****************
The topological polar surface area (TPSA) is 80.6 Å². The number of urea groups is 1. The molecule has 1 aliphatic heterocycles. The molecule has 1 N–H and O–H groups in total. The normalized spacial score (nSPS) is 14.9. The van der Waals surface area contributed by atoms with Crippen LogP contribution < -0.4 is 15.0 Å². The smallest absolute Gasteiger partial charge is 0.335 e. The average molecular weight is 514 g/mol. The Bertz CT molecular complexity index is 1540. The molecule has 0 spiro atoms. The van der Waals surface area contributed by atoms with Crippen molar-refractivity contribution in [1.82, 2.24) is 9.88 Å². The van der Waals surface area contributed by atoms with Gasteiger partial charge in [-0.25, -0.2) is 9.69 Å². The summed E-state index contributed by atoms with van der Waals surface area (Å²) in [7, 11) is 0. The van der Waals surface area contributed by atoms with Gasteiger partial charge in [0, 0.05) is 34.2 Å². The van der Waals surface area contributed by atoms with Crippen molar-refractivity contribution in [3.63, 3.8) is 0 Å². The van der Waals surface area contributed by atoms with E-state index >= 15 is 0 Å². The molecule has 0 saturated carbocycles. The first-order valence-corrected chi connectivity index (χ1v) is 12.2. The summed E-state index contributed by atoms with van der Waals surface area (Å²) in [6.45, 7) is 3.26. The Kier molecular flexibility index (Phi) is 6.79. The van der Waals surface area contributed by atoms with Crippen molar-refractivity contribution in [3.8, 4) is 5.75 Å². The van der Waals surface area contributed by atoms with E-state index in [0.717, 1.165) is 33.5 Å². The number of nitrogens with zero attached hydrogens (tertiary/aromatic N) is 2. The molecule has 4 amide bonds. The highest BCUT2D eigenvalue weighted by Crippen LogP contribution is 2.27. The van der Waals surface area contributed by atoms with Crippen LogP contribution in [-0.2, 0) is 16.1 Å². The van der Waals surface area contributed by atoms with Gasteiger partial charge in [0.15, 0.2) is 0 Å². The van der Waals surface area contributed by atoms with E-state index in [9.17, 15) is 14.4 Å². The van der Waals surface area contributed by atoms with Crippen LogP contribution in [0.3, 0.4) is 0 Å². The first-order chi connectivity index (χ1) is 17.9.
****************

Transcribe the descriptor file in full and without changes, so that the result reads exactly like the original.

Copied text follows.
The topological polar surface area (TPSA) is 80.6 Å². The number of urea groups is 1. The molecule has 1 aliphatic heterocycles. The molecule has 1 N–H and O–H groups in total. The normalized spacial score (nSPS) is 14.9. The van der Waals surface area contributed by atoms with Crippen LogP contribution < -0.4 is 15.0 Å². The smallest absolute Gasteiger partial charge is 0.335 e. The average molecular weight is 514 g/mol. The Bertz CT molecular complexity index is 1540. The molecule has 0 spiro atoms. The van der Waals surface area contributed by atoms with Crippen molar-refractivity contribution in [1.82, 2.24) is 9.88 Å². The van der Waals surface area contributed by atoms with Gasteiger partial charge in [-0.25, -0.2) is 9.69 Å². The summed E-state index contributed by atoms with van der Waals surface area (Å²) in [7, 11) is 0. The van der Waals surface area contributed by atoms with Gasteiger partial charge in [0, 0.05) is 34.2 Å². The van der Waals surface area contributed by atoms with Crippen molar-refractivity contribution in [3.63, 3.8) is 0 Å². The van der Waals surface area contributed by atoms with E-state index >= 15 is 0 Å². The molecule has 0 saturated carbocycles. The first-order valence-corrected chi connectivity index (χ1v) is 12.2. The summed E-state index contributed by atoms with van der Waals surface area (Å²) in [6.45, 7) is 3.26. The Kier molecular flexibility index (Phi) is 6.79. The van der Waals surface area contributed by atoms with Crippen molar-refractivity contribution in [3.8, 4) is 5.75 Å². The van der Waals surface area contributed by atoms with E-state index in [0.717, 1.165) is 33.5 Å². The number of nitrogens with zero attached hydrogens (tertiary/aromatic N) is 2. The molecule has 4 amide bonds. The highest BCUT2D eigenvalue weighted by Crippen LogP contribution is 2.27. The van der Waals surface area contributed by atoms with Crippen LogP contribution in [-0.2, 0) is 16.1 Å². The van der Waals surface area contributed by atoms with Gasteiger partial charge in [0.15, 0.2) is 0 Å². The van der Waals surface area contributed by atoms with E-state index in [9.17, 15) is 14.4 Å². The van der Waals surface area contributed by atoms with Crippen LogP contribution in [0.3, 0.4) is 0 Å². The first-order chi connectivity index (χ1) is 17.9.